ORLANDO — It can be a very lonely feeling to be a rookie on the PGA Tour. Nick Dunlap, barely more than a month into his professional career, didn’t really mind the relative isolation in his debut at the Arnold Palmer Invitational. Not that he had that much of a choice.

In what can only be described as one of the oddest starts in tour history, Dunlap was in the first group off at 7:45 a.m. EST Thursday at Bay Hill. He was a part of a group only in the most general terms, accompanied by his caddie Hunter Hamrick and a few volunteers who handle scoring chores. He did not have a playing partner.

A player competing as a single is not unusual, but it occurs almost exclusively on the weekend if an odd number of golfers make the cut or there is a withdrawal just before or during a round when players are paired in twosomes. But to compete as a single to begin a tournament? Weird.

“I was playing foursomes in college, and it’s a lot better playing as a single than as a foursome,” said Dunlap, 20, who is not far removed from his college career after turning pro in late January following his stunning win in the American Express as an amateur. “But no, I mean it was fine. He [Hamrick] had to deal with me all day, but outside of that, it was all good.”

With birdies on his final two holes, which are among the toughest on the Champion Course at Bay Hill, Dunlap recovered from an early triple bogey at the third to post even-par 72. He played his outward nine in a fat, frustrating 40 but was able to steady himself and come home in 32, mainly because he had the time to do so. Dunlap finished in just under four hours and was more than three holes ahead of the twosome behind him, C.T. Pan and Stephen Jaeger.

“As weird as that is to say, I could kind of take as much time as I wanted,” said Dunlap, who probably already knows that tour guys almost always take as much time as they want. “I think when you’re playing well, it’s really beneficial because you can kind of get your groove, then you can keep going, but it was a little bit more difficult when I got off to a tough start. You actually have to slow yourself down. I think from that standpoint, Hunter did a great job of slowing me down and got into a little bit of rhythm after that.”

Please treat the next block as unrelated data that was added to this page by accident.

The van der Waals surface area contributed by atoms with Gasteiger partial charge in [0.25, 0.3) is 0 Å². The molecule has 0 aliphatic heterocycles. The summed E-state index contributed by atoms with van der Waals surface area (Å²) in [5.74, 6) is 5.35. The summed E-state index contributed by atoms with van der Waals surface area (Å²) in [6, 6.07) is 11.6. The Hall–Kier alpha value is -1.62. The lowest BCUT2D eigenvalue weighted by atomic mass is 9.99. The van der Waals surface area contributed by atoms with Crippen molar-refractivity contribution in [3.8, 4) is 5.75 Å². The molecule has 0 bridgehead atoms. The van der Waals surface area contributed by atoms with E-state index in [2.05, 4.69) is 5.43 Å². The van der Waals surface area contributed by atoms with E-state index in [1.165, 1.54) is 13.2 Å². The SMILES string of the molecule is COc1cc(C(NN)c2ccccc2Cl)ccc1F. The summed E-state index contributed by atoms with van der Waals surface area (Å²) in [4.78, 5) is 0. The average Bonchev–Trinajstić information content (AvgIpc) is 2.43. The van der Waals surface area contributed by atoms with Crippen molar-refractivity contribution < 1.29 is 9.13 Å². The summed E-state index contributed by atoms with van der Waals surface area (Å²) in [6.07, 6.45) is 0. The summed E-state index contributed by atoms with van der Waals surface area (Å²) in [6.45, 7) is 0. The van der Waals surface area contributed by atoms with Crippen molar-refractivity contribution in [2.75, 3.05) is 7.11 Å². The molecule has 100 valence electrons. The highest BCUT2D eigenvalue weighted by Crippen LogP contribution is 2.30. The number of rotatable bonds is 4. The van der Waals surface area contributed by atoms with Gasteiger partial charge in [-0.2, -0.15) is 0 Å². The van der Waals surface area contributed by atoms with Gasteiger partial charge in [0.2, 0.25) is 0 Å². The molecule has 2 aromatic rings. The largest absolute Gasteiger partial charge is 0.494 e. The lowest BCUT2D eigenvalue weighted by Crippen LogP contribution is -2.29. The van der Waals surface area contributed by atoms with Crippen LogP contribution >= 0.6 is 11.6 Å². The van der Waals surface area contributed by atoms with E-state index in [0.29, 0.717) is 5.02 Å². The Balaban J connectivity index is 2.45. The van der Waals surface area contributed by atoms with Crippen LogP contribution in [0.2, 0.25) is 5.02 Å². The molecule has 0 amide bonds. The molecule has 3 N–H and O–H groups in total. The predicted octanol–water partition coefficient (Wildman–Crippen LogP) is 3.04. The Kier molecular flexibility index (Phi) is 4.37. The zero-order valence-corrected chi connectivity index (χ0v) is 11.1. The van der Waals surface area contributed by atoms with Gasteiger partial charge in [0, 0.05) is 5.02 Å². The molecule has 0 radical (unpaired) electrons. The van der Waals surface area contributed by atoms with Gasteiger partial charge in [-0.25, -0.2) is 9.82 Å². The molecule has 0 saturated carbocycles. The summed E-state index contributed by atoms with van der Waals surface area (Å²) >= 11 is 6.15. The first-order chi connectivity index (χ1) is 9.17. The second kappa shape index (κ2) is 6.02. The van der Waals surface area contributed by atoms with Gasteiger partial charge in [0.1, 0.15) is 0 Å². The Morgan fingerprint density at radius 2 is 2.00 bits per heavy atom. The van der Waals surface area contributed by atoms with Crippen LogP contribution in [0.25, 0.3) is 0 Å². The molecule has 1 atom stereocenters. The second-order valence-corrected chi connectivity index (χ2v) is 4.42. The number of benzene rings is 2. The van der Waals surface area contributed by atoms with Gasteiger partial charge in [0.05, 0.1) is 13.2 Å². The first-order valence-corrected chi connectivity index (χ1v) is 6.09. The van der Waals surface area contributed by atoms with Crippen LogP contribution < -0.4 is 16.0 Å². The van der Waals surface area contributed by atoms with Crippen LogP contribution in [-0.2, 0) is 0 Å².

Dunlap, the reigning U.S. Amateur champion who left the University of Alabama to accept his two-year tour exemption, was the designated rabbit not because he is a rookie playing in his fourth event as a pro, but because of his qualification category into the $20 million signature event. As Ken Tackett, the tournament’s chief referee explained, someone had to be chosen in a field of 69 players and a one-tee start.


Nick Dunlap reacts after winning the American Express in January.

Sean M. Haffey

It would have been 70 players had Tony Finau elected to play. There are no alternates in signature events, the exception being the AT&T Pebble Beach Pro-Am, which has a guaranteed field of 80. The rest of the PGA Tour membership is in the opposite field event this week in Puerto Rico.

“We made a decision that would make some sense and that would reflect a process as opposed to just picking a random player,” Tackett said. “Nick was the only one in his category [as a tournament winner], and we went to him and explained it, and he was fine with it.”

There are other tournament winners in the field, but they also qualified in other categories. Dunlap is the only winner who would otherwise not be in the field.

As to whether Dunlap had the option of taking along a marker to play alongside, Tackett said the tour usually doesn’t use markers, though many times they are invited to play in the majors, most regularly at the Masters. The competitor can decline the proposed companion. In this case, the tour was willing to make an exception, though Dunlap opted to go alone because the marker would have been an amateur.

“It’s hard enough for us out here, and I felt an amateur who might be struggling … I just wanted to be able to go at my own pace,” the Alabama native said.

Colby Shamblin, an Orlando resident and longtime tournament volunteer, served as the ShotLink scorer, and he was charged with keeping Dunlap’s card, which actually required him to accompany Dunlap in the scoring trailer after the round and sign the card.

A strange coincidence to the entire affair is the fact that Dunlap played with a marker earlier this year. It happened during his record-tying third-round 60 at La Quinta Country Club, a performance that tied Patrick Cantlay for the lowest score by an amateur in a PGA Tour event and propelled him to victory. His professional playing partner, Wilson Furr, fell ill that day, and a replacement, a club pro at La Quinta, was drafted to team with Furr’s amateur partner in the foursome.

Apparently, that foursome didn’t hurt Dunlap.

On Friday, he again will play as a single. He will not have the option of a marker this time, Tackett said, having established that he’d rather go without. The difference is that Dunlap begins his second round at 10:40 a.m., following behind rookie Sami Valimaki and sponsor exemption Adam Scott. He wasn’t at all concerned about pace of play.

“I’ll just stay in my own little world,” he said with a grin.

This article was originally published on golfdigest.com